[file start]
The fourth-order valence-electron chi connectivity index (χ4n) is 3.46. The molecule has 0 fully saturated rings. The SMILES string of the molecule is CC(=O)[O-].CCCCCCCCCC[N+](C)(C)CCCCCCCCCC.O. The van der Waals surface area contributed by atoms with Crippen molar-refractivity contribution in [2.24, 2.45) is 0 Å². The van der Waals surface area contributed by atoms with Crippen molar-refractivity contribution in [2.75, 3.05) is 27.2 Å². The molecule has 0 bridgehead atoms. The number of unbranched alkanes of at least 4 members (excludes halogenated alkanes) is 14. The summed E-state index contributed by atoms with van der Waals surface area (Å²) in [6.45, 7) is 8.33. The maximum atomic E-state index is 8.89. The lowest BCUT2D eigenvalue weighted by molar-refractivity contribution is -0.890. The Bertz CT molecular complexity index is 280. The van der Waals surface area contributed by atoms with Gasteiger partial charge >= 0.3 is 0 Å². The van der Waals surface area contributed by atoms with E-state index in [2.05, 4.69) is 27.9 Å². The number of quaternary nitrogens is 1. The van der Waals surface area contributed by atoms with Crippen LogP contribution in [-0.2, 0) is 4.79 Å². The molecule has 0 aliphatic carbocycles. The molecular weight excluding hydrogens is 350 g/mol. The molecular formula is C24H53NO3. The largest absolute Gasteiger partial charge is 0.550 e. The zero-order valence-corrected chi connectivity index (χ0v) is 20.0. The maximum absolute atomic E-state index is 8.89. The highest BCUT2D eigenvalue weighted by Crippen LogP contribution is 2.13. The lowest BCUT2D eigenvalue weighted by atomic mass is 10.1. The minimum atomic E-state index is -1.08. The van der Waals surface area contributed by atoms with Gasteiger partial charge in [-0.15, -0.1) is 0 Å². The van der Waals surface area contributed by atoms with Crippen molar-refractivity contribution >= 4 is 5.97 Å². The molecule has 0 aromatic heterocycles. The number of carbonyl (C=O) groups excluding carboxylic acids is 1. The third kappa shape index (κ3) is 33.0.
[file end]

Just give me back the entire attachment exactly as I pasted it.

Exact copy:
The fourth-order valence-electron chi connectivity index (χ4n) is 3.46. The molecule has 0 fully saturated rings. The SMILES string of the molecule is CC(=O)[O-].CCCCCCCCCC[N+](C)(C)CCCCCCCCCC.O. The van der Waals surface area contributed by atoms with Crippen molar-refractivity contribution in [2.24, 2.45) is 0 Å². The van der Waals surface area contributed by atoms with Crippen molar-refractivity contribution in [2.75, 3.05) is 27.2 Å². The molecule has 0 bridgehead atoms. The number of unbranched alkanes of at least 4 members (excludes halogenated alkanes) is 14. The summed E-state index contributed by atoms with van der Waals surface area (Å²) in [6.45, 7) is 8.33. The maximum atomic E-state index is 8.89. The lowest BCUT2D eigenvalue weighted by molar-refractivity contribution is -0.890. The Bertz CT molecular complexity index is 280. The van der Waals surface area contributed by atoms with Gasteiger partial charge >= 0.3 is 0 Å². The van der Waals surface area contributed by atoms with E-state index in [2.05, 4.69) is 27.9 Å². The number of quaternary nitrogens is 1. The van der Waals surface area contributed by atoms with Crippen LogP contribution in [-0.2, 0) is 4.79 Å². The molecule has 0 aliphatic carbocycles. The molecular weight excluding hydrogens is 350 g/mol. The molecular formula is C24H53NO3. The largest absolute Gasteiger partial charge is 0.550 e. The zero-order valence-corrected chi connectivity index (χ0v) is 20.0. The maximum absolute atomic E-state index is 8.89. The highest BCUT2D eigenvalue weighted by Crippen LogP contribution is 2.13. The lowest BCUT2D eigenvalue weighted by atomic mass is 10.1. The minimum atomic E-state index is -1.08. The van der Waals surface area contributed by atoms with Gasteiger partial charge in [-0.15, -0.1) is 0 Å². The van der Waals surface area contributed by atoms with Crippen molar-refractivity contribution >= 4 is 5.97 Å². The molecule has 0 aromatic heterocycles. The number of carbonyl (C=O) groups excluding carboxylic acids is 1. The third kappa shape index (κ3) is 33.0.